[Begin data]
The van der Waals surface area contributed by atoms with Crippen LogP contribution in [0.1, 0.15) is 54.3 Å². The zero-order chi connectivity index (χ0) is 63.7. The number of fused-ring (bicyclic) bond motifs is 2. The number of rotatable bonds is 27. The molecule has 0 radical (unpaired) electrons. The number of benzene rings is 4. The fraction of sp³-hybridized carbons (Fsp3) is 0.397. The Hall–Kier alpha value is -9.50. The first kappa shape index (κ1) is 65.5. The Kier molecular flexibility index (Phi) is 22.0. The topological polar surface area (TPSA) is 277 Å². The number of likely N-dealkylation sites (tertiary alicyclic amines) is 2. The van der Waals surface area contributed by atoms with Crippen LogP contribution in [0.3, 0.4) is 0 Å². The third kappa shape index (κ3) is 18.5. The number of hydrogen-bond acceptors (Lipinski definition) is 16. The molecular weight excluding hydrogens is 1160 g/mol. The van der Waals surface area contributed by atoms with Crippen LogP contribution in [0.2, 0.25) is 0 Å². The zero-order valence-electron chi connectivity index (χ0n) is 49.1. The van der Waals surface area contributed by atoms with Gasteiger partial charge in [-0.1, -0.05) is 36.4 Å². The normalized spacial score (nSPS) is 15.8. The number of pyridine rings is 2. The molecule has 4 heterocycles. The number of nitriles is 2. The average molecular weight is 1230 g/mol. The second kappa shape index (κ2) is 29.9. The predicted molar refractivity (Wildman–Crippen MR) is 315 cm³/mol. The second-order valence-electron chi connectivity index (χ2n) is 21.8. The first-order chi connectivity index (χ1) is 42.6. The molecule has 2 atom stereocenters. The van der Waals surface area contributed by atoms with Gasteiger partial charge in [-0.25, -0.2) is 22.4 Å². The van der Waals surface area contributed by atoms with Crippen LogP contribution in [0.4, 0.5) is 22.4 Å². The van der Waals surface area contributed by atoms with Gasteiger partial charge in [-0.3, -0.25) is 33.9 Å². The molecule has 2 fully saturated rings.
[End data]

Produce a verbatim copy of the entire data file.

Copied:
The van der Waals surface area contributed by atoms with Crippen LogP contribution in [0.1, 0.15) is 54.3 Å². The zero-order chi connectivity index (χ0) is 63.7. The number of fused-ring (bicyclic) bond motifs is 2. The number of rotatable bonds is 27. The molecule has 0 radical (unpaired) electrons. The number of benzene rings is 4. The fraction of sp³-hybridized carbons (Fsp3) is 0.397. The Hall–Kier alpha value is -9.50. The first kappa shape index (κ1) is 65.5. The Kier molecular flexibility index (Phi) is 22.0. The topological polar surface area (TPSA) is 277 Å². The number of likely N-dealkylation sites (tertiary alicyclic amines) is 2. The van der Waals surface area contributed by atoms with Crippen LogP contribution in [0.3, 0.4) is 0 Å². The third kappa shape index (κ3) is 18.5. The number of hydrogen-bond acceptors (Lipinski definition) is 16. The molecular weight excluding hydrogens is 1160 g/mol. The van der Waals surface area contributed by atoms with Crippen LogP contribution in [0.2, 0.25) is 0 Å². The zero-order valence-electron chi connectivity index (χ0n) is 49.1. The van der Waals surface area contributed by atoms with Gasteiger partial charge in [-0.1, -0.05) is 36.4 Å². The normalized spacial score (nSPS) is 15.8. The number of pyridine rings is 2. The molecule has 4 heterocycles. The number of nitriles is 2. The average molecular weight is 1230 g/mol. The second kappa shape index (κ2) is 29.9. The predicted molar refractivity (Wildman–Crippen MR) is 315 cm³/mol. The second-order valence-electron chi connectivity index (χ2n) is 21.8. The first-order chi connectivity index (χ1) is 42.6. The molecule has 2 atom stereocenters. The van der Waals surface area contributed by atoms with Gasteiger partial charge in [-0.25, -0.2) is 22.4 Å². The van der Waals surface area contributed by atoms with Crippen LogP contribution in [0.4, 0.5) is 22.4 Å². The van der Waals surface area contributed by atoms with Gasteiger partial charge in [-0.3, -0.25) is 33.9 Å². The molecule has 2 fully saturated rings.